Your pets are an important part of your family, and if you are planning to move abroad for work, permanent relocation or retirement, taking your pets with you will no doubt be part of your plans. Taking your cats and dogs with you does require a careful bit of planning from pet carriers to vet visits, but once you have had the required vaccinations and arranged microchipping and pet passports, it can often be relatively straightforward. Here is a moving checklist if you are travelling with dogs or other pets:
Obtaining a pet passport/international health certificate
If you are planning to move to Europe, then you will need to arrange a pet passport. The pet passport allows pet owners to obtain a blue passport from a vet and travel within the EU member countries. Today many countries in the world accept a pet passport although some countries have specific health certificate regulations, which limit how many pets you can bring into the country. An international health certificate is a record of your animal’s vaccination details as well as its breed type and the owner’s contact details.
Vaccinations for your pets
Before your pets will be allowed to travel, you will need to ensure they are up-to-date with the standard pet vaccinations including rabies, distemper and parvovirus. Countries like Australia and New Zealand will require blood tests and possibly additional vaccinations. Cats often need to be up-to-date on the annual feline flu and enteritis vaccines. If you are moving to the UAE, dogs will also need a blood test for ehylichia and an ear smear test for babesia and tick and tapeworm treatment prior to departure.
Travelling in extreme temperatures
If you are moving to the USA and travelling in times where the temperatures of your chosen US state are particularly extreme, you may discover that there are restrictions on pet travel. An Acclimatisation Certificate is required if pets are travelling with Airlines like Delta or United Airlines during a temperature-restrictive period.
Flying your pet
The cost of flying your pets can vary, and most relocation companies will be able to provide you with a price depending on your destination country and the size of your pet. Pets normally travel in the livestock hold, where temperatures are maintained. They are checked and watered at stopovers. The Independent Pet and Animal Transport Association’s international regulations ensure that pets travel in approved air kennels, which have space for pets to stand, lie down or turn around during their journey. You can also help them during their flight by providing them with a familiar blanket or cushion for them to sleep on. There are also many natural, homoeopathic remedies that can be used to help keep pets calm. A good tip is adding Bachs Rescue Remedy to their drinking water a few days before you fly.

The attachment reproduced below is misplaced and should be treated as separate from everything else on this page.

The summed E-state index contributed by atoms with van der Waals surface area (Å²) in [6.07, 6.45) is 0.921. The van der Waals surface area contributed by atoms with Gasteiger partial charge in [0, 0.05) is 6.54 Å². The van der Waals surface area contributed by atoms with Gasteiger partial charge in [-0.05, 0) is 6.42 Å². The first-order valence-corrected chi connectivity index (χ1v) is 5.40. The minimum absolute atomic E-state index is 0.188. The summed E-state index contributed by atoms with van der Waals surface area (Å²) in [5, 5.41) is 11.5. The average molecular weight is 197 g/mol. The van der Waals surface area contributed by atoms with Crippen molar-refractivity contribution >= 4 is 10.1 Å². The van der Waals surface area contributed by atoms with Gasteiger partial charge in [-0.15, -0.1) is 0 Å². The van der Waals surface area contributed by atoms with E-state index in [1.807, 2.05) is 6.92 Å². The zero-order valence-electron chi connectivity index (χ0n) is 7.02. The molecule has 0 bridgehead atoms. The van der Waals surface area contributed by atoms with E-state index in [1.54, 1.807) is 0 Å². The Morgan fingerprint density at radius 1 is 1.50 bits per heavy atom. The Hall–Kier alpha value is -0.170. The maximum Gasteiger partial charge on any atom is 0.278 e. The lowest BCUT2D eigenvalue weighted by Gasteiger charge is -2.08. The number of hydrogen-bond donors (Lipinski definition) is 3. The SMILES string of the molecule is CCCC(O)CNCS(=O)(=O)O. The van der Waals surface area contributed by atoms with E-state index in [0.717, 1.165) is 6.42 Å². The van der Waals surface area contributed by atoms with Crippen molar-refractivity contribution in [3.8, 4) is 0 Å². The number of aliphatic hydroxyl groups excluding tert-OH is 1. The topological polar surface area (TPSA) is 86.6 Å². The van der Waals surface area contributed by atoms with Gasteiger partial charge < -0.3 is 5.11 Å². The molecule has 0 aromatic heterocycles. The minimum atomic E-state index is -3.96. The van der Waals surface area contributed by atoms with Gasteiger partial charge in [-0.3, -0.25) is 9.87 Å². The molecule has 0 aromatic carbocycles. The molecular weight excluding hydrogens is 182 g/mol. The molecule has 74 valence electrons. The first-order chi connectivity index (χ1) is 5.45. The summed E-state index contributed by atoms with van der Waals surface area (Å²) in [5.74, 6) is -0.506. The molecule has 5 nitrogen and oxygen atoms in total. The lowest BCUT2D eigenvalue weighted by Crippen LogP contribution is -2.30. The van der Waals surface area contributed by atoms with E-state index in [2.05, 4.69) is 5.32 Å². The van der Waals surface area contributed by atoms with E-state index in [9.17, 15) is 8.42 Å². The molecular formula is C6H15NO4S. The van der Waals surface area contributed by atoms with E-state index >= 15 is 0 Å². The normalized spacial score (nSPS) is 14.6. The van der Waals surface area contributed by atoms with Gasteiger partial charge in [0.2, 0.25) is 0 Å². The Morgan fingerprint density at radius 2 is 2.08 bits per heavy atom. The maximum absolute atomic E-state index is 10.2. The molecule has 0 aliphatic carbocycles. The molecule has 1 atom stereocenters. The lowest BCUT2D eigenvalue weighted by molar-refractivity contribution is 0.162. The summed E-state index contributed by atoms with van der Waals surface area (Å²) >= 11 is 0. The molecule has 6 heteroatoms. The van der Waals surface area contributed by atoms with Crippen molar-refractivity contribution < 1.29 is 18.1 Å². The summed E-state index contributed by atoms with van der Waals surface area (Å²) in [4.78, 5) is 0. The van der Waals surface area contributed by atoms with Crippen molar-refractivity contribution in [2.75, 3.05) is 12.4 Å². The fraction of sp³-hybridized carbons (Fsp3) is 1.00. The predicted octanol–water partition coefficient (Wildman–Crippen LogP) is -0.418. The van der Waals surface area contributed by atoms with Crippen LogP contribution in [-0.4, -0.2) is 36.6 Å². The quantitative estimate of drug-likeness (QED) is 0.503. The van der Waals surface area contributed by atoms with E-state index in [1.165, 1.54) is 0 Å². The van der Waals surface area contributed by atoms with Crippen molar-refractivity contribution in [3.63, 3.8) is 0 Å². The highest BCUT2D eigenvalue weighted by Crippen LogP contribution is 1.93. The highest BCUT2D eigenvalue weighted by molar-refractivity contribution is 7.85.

Quarantine is no longer necessary
In the past, pets were often quarantined for long periods of time (up to six months) when they arrived in their new country. These days the rules are a lot more relaxed and quarantine is usually unnecessary, provided you have met all the requirements for pet travel that your destination country requires.
Moving to strict rabies-free countries like Australia, New Zealand and Singapore does require a few days of quarantine. However, most places in North America, South America, the EU and much of Asia and Europe, do not require quarantine if all pet travel requirements have been met and your pets have passed their blood tests.
If you are a South African living or moving abroad with your pet and would like to know more about how you can maximise your finances through financial emigration from South Africa, accessing your South African retirement annuity and our tailor-made tax solutions for South Africans around the world, contact FinGlobal today.
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